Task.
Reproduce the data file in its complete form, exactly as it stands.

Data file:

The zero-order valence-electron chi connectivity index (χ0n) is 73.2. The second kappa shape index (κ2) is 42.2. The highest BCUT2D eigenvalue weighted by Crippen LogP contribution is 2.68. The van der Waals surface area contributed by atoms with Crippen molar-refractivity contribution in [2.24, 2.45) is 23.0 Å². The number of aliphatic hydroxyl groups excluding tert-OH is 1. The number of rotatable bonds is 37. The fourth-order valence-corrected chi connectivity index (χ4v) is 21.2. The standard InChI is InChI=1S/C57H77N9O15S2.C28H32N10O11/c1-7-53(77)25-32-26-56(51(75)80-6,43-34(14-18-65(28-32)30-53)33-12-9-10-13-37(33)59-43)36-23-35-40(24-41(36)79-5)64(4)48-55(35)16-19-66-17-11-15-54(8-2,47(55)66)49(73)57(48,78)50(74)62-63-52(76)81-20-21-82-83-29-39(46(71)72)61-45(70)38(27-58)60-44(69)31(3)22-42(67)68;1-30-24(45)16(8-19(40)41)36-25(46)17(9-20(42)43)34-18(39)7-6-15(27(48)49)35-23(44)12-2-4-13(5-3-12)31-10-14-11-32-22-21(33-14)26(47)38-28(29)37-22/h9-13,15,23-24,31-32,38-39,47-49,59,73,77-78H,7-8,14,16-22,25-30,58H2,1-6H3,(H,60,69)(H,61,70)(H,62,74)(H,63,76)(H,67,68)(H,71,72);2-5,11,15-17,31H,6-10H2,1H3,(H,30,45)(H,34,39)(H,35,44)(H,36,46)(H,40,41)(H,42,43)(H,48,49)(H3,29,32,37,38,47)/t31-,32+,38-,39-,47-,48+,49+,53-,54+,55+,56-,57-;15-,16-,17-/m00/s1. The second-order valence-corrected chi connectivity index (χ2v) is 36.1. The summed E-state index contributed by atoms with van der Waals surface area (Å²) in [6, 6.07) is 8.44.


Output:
The zero-order valence-electron chi connectivity index (χ0n) is 73.2. The second kappa shape index (κ2) is 42.2. The highest BCUT2D eigenvalue weighted by Crippen LogP contribution is 2.68. The van der Waals surface area contributed by atoms with Crippen molar-refractivity contribution in [2.24, 2.45) is 23.0 Å². The number of aliphatic hydroxyl groups excluding tert-OH is 1. The number of rotatable bonds is 37. The fourth-order valence-corrected chi connectivity index (χ4v) is 21.2. The standard InChI is InChI=1S/C57H77N9O15S2.C28H32N10O11/c1-7-53(77)25-32-26-56(51(75)80-6,43-34(14-18-65(28-32)30-53)33-12-9-10-13-37(33)59-43)36-23-35-40(24-41(36)79-5)64(4)48-55(35)16-19-66-17-11-15-54(8-2,47(55)66)49(73)57(48,78)50(74)62-63-52(76)81-20-21-82-83-29-39(46(71)72)61-45(70)38(27-58)60-44(69)31(3)22-42(67)68;1-30-24(45)16(8-19(40)41)36-25(46)17(9-20(42)43)34-18(39)7-6-15(27(48)49)35-23(44)12-2-4-13(5-3-12)31-10-14-11-32-22-21(33-14)26(47)38-28(29)37-22/h9-13,15,23-24,31-32,38-39,47-49,59,73,77-78H,7-8,14,16-22,25-30,58H2,1-6H3,(H,60,69)(H,61,70)(H,62,74)(H,63,76)(H,67,68)(H,71,72);2-5,11,15-17,31H,6-10H2,1H3,(H,30,45)(H,34,39)(H,35,44)(H,36,46)(H,40,41)(H,42,43)(H,48,49)(H3,29,32,37,38,47)/t31-,32+,38-,39-,47-,48+,49+,53-,54+,55+,56-,57-;15-,16-,17-/m00/s1. The second-order valence-corrected chi connectivity index (χ2v) is 36.1. The summed E-state index contributed by atoms with van der Waals surface area (Å²) in [6, 6.07) is 8.44.